As the age-old saying goes: Being the best is great because you’re number one, but being unique is greater because you’re the only one. Buffet has explained the importance of economic moats specifically when describing his investment strategy. His strategy centers on companies with strong economic moats, as they are more likely to withstand their competitors, and remain successful and unique. A company having a competitive advantage that further differentiates it from the competition will help through the highs and lows of operating a business. In its most basic form, a company without an economic moat is like a movie without an engaging hero, or storyline. In such a situation, there would be no way of creating a loyal consumer following, and subsequently no way of overcoming challenges that arise over time. On the other end of the spectrum, companies with competitive advantages can be threatened by competitors who replicate their methods. Establishing economic moats can therefore help companies protect long-term profits.
Thankfully for today’s business leaders, Buffet didn’t simply coin a theory-based term that required a bunch of scholarly analysis. The concept of building economic moats is a tangible one that can be leveraged through different business strategies. For instance, economic moats can be achieved in five ways: cost advantages, the network effect, high customer switching cost, efficient scale and intangible assets. The way you choose to build your economic moats all depends on the nature of your business. Think about what would be a good fit for the strategy you plan to execute. Buffet emphasizes the economic moat as an institution. It is not the mere elements that customers will like. Companies that build moats carve them around their businesses to keep competitors at bay. For instance, people loved Coca-Cola 50 years ago, and it’s fair to assume that they will 50 years from now. This is because Coca-Cola utilized the five sources of economic moats in order to create a loyal consumer base.
Let’s use the example of low-cost advantage. Suppose you have decided to make your fortune by running a lemonade stand. If you buy lemons in bulk once a week instead of every morning, you can reduce your expenses by 30%. This allows you to undercut prices of competing lemonade stands. While profits would increase, it wouldn’t take long for competitors to notice your method and replicate it. However, suppose you develop and patent a juicing technology. This technology would allow you to get 30% more juice out of the average lemon. This time, it would be a lot more difficult for the competition to duplicate. In this example, your economic moat is the patent that you hold on your proprietary technology.
The nature of capitalism is that others will want to come in and take what you have built. The goal for every business should be to build a durable fort around its castle. The goal is to protect it from any attack that would come from the competition. Sometimes an economic moat is having more talent, other times it’s establishing legally protected patents. Just remember to remain patient. You should stay persistent because it may even take a few tries until you get your strategy right.
Over the past 18 years PME has helped guide many diverse businesses to success. Often, entrepreneurs come to us with just an outline of what they aim to achieve. With added assistance from our program leaders, mentors, and committee members, we are able to turn this vision into reality. Here are just a few notable mentions of companies that have been able to turn ideas into lucrative business opportunities with help from PME.
Not only do they have millions of downloads for their games, they have become members of the PME committee. The mission of Budge Studios is to thrill, educate, and entertain children around the world through creative and innovative apps. They have won numerous notable awards for their accomplishments. This includes the Google Play ‘Best of 2016’ App Selection Award for their app, My Little Pony: Harmony Quest. Additionally, they won the Apple Store Best of 2016 for Miss Hollywood Vacation Canada. Budge Studios may be in the business of creating games but their business strategy and objective is rigid and direct. It’s all about being family friendly and universally playable.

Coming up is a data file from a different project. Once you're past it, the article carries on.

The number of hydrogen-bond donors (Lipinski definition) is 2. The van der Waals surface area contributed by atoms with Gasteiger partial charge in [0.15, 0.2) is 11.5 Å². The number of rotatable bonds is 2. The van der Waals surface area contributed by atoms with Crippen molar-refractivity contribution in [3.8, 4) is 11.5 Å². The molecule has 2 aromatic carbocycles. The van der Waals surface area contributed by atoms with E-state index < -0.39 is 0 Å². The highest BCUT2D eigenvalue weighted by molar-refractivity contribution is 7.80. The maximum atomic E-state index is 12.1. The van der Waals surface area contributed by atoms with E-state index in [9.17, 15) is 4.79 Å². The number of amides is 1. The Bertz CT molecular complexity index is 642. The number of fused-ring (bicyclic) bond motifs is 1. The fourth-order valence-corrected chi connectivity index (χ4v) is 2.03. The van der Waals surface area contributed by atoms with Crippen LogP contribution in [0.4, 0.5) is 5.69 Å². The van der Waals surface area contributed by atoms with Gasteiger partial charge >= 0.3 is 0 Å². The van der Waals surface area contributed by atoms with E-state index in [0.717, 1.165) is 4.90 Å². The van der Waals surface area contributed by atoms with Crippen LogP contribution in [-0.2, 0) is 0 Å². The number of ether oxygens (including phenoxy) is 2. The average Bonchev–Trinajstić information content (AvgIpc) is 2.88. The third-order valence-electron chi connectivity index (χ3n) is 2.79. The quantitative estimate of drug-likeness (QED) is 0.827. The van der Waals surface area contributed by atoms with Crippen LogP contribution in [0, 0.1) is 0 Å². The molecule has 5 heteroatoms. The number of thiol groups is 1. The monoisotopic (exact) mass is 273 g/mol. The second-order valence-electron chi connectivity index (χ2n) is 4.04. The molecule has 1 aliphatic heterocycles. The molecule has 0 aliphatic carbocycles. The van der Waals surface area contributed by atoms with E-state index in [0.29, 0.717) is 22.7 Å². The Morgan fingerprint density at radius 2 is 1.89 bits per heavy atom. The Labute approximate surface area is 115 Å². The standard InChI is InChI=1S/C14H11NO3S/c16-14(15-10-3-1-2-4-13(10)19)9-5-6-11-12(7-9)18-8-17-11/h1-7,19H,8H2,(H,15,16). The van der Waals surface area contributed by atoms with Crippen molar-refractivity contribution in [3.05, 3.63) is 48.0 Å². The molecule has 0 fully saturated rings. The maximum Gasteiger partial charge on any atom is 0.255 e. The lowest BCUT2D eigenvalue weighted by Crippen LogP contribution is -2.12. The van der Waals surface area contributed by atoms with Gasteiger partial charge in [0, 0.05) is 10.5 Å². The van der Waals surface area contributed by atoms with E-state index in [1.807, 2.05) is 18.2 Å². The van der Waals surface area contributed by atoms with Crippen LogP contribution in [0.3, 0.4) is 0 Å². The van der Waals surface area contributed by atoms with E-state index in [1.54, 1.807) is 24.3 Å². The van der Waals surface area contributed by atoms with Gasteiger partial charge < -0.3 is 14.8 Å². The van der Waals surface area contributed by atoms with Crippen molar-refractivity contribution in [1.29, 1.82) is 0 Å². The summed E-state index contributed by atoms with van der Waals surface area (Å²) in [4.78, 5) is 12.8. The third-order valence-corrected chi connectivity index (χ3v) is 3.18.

Naked and Famous Denim
Naked and Famous Jeans has come a long way since we first met Brandon Svarc. Simply put, the company focuses on one thing only. As they so eloquently state: “No marketing, no washes, no pre-distressing, no nonsense. Just excellent denim at a reasonable price.” Naked and Famous Jeans uses Japanese selvedge denim which is woven slowly and painstakingly on old shuttle looms. Svarc travels to Japan numerous times a year to find new fabrics, and denim mills. Nicknamed the Willy Wonka of denim, he has been interviewed by popular publications such as GQ to share knowledge about his expertise. With all their products made and sewn in Canada,their sole purpose is to sell the highest level of quality to their end-user.
CoPower is where impact investment meets Wall Street. We met founders David Berliner, Larry Markowitz and Raphael Bouskila in 2013. Since then, CoPower has continued to strive and make the world a greener and more sustainable place. CoPower’s team works with clean energy firms to identify clean energy and energy efficient projects that generate steady and predictable revenue streams. CoPower is all about impact investing. For those of you who are unsure of what this is, impact investing is a strategy that involves the investing in companies and projects with the intention of generating measurable, positive, and environmental benefits alongside financial returns.
Not only are Navi and Daniel kick-ass entrepreneurs, but did you know they had the biggest kickstarter campaign in Canadian history? Revols has come a long way since its founding in 2014. Navi and Daniel were endlessly frustrated with finding the perfect pair of earphones. While they understood that ears are as unique as fingerprints, all custom-fit earphones came with a high price-point and long wait times. The dynamic duo decided to take matters into their own hands and create Revols: a pair of wireless customized earphones that provide the same comfort and sound benefits as traditional custom-fits, at a fraction of the cost and time.
All in all, PME has had some pretty driven, and ambitious entrepreneurs come through its doors. This is just a glimpse of many of our success stories. We provide them with the most essential tools entrepreneurs need in order to succeed.